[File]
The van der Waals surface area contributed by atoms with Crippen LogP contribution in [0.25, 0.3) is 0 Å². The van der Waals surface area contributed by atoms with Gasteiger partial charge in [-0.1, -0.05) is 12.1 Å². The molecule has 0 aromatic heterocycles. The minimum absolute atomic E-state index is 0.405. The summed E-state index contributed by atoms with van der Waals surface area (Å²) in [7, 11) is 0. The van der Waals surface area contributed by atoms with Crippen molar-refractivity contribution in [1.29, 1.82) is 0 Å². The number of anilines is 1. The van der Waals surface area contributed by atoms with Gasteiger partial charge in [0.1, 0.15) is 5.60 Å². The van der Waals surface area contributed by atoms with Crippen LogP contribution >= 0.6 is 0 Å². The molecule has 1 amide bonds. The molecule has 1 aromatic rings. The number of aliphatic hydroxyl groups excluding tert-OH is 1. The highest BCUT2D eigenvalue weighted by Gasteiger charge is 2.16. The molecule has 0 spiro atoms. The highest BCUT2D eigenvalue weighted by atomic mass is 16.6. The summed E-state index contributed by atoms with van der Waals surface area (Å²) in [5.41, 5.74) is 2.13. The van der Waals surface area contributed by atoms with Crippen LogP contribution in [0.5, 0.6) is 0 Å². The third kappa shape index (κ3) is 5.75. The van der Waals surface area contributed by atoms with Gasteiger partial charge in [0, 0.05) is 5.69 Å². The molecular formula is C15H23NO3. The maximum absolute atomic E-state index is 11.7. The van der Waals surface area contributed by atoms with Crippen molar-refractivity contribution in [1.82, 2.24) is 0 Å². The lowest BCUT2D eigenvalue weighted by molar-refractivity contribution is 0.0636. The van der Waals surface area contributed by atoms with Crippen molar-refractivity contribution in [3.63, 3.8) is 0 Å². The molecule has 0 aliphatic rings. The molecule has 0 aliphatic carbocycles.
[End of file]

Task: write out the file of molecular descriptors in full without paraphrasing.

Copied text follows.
The van der Waals surface area contributed by atoms with Crippen LogP contribution in [0.25, 0.3) is 0 Å². The van der Waals surface area contributed by atoms with Gasteiger partial charge in [-0.1, -0.05) is 12.1 Å². The molecule has 0 aromatic heterocycles. The minimum absolute atomic E-state index is 0.405. The summed E-state index contributed by atoms with van der Waals surface area (Å²) in [7, 11) is 0. The van der Waals surface area contributed by atoms with Crippen molar-refractivity contribution in [1.29, 1.82) is 0 Å². The number of anilines is 1. The van der Waals surface area contributed by atoms with Gasteiger partial charge in [0.1, 0.15) is 5.60 Å². The van der Waals surface area contributed by atoms with Crippen LogP contribution >= 0.6 is 0 Å². The molecule has 1 amide bonds. The molecule has 1 aromatic rings. The number of aliphatic hydroxyl groups excluding tert-OH is 1. The highest BCUT2D eigenvalue weighted by Gasteiger charge is 2.16. The molecule has 0 spiro atoms. The highest BCUT2D eigenvalue weighted by atomic mass is 16.6. The summed E-state index contributed by atoms with van der Waals surface area (Å²) in [5.41, 5.74) is 2.13. The van der Waals surface area contributed by atoms with Crippen LogP contribution in [0.5, 0.6) is 0 Å². The third kappa shape index (κ3) is 5.75. The van der Waals surface area contributed by atoms with Gasteiger partial charge in [0, 0.05) is 5.69 Å². The molecular formula is C15H23NO3. The maximum absolute atomic E-state index is 11.7. The van der Waals surface area contributed by atoms with Crippen molar-refractivity contribution in [1.82, 2.24) is 0 Å². The lowest BCUT2D eigenvalue weighted by molar-refractivity contribution is 0.0636. The van der Waals surface area contributed by atoms with Crippen molar-refractivity contribution in [3.63, 3.8) is 0 Å². The molecule has 0 aliphatic rings. The molecule has 0 aliphatic carbocycles.